Saturday, 19 July 2014

Apis Mellifera: Honey Bee a high-speed short video filmed by Michael N Sutton

Michael N Sutton wanted to film bees in high-speed

"Apis Mellifera: Honey Bee" a high-speed short from Michael N Sutton / @MNS1974 on Vimeo.

"I have wanted to film bee's for quite a while and luckily for me there happened to be an apiary in my town. Allen Lindahl owner of stepped up and allowed me to film his hives. It was 92 degrees out and the sun was bearing down, but I was told sunny days are when the bee's are most active. Without a bee outfit, I was ready to shoot. I was able to get pretty close to one of the hives (about one and a half feet) which was perfect for using the Canon 100mm Macro IS. I primarily filmed with the Canon 30-105mm Cinema zoom lens wide open. I also used a 300mm Tamron and a Nikon 50mm. I had my trusty Sound Devices Pix 240i as a field monitor and for recording ProRes via the HD-SDI out of the Photron BC2 HD/2K. It was very hard to track the bee's as they fly very fast and were getting a little bothered by how close I was to the hives. I was only stung three times which is pretty remarkable due to my proximity and my lens poking almost into the entrance way of the hive. I shot for approx 2.5 hours each day. It was so hot I got a pretty bad sunburn and the camera was hot enough to cook a fat porterhouse. There was a few moments that were intimidating when bee's started landing on my arms, face, in my ear and on my eye. I just stayed still and they went on their way with the exception of the three stings (1 on the arm, 1 on the neck and 1 under my ear). Bee's are actually quite docile and would prefer not to sting. They just want to make honey.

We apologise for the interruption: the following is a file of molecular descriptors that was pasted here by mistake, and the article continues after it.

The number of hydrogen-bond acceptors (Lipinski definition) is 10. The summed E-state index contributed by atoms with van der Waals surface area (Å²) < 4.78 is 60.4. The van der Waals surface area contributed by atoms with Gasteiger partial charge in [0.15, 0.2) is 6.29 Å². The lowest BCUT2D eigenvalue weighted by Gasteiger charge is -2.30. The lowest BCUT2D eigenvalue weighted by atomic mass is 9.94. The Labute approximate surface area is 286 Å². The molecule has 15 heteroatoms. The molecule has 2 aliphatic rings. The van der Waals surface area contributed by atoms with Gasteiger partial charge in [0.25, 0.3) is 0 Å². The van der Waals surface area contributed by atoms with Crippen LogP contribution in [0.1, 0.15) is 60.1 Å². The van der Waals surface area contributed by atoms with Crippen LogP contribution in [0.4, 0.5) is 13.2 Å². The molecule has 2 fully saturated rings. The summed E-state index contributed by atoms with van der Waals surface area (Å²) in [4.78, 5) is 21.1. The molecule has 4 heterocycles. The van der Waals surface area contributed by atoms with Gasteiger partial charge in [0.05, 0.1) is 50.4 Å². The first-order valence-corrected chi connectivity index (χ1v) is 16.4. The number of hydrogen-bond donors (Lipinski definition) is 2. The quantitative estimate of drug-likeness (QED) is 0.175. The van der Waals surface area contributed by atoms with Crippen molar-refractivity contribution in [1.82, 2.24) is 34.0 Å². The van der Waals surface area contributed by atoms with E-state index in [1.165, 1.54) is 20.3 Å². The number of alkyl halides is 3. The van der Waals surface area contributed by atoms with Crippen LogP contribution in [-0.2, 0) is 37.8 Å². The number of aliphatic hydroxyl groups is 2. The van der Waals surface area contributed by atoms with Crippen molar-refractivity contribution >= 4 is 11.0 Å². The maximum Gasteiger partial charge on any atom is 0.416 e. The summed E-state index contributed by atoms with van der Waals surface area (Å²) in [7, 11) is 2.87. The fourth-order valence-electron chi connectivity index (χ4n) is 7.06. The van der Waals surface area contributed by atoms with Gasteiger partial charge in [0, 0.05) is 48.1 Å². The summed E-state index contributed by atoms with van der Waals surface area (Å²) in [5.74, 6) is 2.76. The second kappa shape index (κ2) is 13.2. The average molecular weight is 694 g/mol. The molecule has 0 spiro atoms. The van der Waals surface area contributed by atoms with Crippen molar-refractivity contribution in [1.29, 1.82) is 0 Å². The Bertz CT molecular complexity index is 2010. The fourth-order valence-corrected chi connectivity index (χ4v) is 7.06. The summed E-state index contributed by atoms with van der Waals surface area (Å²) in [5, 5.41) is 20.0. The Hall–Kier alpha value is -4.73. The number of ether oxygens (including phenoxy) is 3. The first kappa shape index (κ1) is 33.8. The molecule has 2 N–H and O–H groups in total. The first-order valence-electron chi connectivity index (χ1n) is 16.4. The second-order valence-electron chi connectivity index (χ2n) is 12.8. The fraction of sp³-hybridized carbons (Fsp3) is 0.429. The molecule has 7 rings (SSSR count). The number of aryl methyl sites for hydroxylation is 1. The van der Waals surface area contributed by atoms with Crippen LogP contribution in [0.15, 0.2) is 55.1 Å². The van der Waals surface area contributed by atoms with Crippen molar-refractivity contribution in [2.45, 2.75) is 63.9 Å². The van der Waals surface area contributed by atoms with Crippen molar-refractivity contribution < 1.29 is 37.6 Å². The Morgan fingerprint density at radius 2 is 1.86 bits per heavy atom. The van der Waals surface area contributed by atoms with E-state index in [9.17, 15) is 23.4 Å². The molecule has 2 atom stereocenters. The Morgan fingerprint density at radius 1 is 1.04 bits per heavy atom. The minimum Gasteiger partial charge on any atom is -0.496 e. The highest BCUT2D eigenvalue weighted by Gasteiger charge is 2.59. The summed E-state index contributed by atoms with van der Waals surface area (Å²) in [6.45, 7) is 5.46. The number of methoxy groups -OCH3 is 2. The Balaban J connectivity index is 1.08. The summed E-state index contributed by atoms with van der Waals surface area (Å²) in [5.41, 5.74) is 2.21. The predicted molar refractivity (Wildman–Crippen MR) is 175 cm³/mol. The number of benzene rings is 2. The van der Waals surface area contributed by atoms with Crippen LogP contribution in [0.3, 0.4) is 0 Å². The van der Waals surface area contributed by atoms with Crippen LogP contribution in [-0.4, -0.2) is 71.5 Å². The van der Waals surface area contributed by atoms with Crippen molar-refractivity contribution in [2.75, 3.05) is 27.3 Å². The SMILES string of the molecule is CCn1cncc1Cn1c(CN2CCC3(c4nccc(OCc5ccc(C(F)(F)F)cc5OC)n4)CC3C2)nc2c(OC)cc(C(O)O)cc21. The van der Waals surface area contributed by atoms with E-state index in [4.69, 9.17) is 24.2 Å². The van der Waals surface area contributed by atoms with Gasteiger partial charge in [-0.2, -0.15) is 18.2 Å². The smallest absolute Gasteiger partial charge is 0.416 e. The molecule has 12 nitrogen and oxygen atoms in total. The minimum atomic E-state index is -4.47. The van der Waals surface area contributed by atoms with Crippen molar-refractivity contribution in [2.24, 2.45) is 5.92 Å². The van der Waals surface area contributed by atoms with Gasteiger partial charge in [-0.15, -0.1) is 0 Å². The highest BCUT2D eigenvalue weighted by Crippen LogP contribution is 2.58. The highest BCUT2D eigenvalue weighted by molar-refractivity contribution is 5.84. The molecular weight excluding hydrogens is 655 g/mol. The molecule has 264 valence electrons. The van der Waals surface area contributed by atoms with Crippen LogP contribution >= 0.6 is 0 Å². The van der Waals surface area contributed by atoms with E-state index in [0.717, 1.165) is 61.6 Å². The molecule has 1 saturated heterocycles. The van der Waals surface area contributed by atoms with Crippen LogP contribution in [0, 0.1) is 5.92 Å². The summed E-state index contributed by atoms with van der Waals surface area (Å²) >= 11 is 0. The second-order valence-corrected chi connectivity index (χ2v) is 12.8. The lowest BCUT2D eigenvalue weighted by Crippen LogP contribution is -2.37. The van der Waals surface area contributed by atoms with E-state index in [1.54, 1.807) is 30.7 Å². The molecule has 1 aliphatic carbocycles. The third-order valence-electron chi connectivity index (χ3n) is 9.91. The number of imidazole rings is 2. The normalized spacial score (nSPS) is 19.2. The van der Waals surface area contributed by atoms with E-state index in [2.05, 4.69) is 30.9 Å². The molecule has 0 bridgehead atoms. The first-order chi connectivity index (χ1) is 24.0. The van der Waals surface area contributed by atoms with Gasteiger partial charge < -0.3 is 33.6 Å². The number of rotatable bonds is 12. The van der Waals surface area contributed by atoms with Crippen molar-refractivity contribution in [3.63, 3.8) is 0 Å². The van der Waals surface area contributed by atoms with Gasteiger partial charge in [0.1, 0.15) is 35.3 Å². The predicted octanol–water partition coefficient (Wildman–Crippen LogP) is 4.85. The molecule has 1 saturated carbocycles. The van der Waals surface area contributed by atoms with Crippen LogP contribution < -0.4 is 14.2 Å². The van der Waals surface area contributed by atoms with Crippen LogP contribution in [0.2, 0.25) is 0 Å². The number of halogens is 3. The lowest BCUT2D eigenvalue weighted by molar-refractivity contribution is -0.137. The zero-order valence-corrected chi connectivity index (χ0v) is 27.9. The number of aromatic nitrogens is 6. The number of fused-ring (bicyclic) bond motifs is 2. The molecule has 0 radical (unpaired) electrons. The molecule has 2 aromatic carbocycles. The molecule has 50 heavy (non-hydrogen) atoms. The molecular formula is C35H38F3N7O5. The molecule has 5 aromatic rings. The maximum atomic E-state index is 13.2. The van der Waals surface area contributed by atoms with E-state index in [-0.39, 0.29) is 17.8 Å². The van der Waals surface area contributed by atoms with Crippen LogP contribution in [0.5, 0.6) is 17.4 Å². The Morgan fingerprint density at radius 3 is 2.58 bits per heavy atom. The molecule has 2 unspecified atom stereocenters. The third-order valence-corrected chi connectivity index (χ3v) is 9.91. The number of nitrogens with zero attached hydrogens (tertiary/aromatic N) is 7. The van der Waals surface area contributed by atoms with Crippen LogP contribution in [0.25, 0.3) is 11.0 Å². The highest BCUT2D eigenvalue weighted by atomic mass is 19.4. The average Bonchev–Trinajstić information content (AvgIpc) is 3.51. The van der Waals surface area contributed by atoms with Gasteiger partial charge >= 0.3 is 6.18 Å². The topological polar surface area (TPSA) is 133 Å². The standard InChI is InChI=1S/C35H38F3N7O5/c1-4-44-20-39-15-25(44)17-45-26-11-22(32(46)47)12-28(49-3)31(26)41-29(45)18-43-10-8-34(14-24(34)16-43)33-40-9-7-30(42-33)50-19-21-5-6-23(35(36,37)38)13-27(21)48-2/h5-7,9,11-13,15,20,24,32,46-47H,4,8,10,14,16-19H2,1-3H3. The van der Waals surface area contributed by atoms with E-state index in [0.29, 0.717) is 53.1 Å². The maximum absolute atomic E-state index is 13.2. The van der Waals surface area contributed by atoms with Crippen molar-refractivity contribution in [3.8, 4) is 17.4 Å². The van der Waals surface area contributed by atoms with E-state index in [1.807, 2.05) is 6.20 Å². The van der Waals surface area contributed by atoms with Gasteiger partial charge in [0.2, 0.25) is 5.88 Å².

Shot/Dir/Edit by: Michael Sutton @MNS1974
Equipment used: